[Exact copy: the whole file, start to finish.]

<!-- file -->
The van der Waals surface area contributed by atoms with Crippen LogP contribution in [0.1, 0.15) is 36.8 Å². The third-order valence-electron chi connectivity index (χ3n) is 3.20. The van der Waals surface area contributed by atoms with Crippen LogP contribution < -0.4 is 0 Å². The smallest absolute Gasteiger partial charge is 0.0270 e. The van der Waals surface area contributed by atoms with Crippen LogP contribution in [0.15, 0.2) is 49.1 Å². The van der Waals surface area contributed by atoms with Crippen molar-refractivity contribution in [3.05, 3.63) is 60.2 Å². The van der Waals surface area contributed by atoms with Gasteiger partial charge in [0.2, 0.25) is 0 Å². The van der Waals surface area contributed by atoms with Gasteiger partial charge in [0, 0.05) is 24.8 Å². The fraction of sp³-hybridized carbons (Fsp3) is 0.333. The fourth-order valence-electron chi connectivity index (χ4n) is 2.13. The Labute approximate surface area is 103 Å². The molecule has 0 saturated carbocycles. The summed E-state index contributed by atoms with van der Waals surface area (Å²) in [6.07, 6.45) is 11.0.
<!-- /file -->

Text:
The van der Waals surface area contributed by atoms with Crippen LogP contribution in [0.1, 0.15) is 36.8 Å². The third-order valence-electron chi connectivity index (χ3n) is 3.20. The van der Waals surface area contributed by atoms with Crippen LogP contribution < -0.4 is 0 Å². The smallest absolute Gasteiger partial charge is 0.0270 e. The van der Waals surface area contributed by atoms with Crippen LogP contribution in [0.15, 0.2) is 49.1 Å². The van der Waals surface area contributed by atoms with Crippen molar-refractivity contribution in [3.05, 3.63) is 60.2 Å². The van der Waals surface area contributed by atoms with Gasteiger partial charge in [0.2, 0.25) is 0 Å². The van der Waals surface area contributed by atoms with Gasteiger partial charge in [0, 0.05) is 24.8 Å². The fraction of sp³-hybridized carbons (Fsp3) is 0.333. The fourth-order valence-electron chi connectivity index (χ4n) is 2.13. The Labute approximate surface area is 103 Å². The molecule has 0 saturated carbocycles. The summed E-state index contributed by atoms with van der Waals surface area (Å²) in [6.07, 6.45) is 11.0.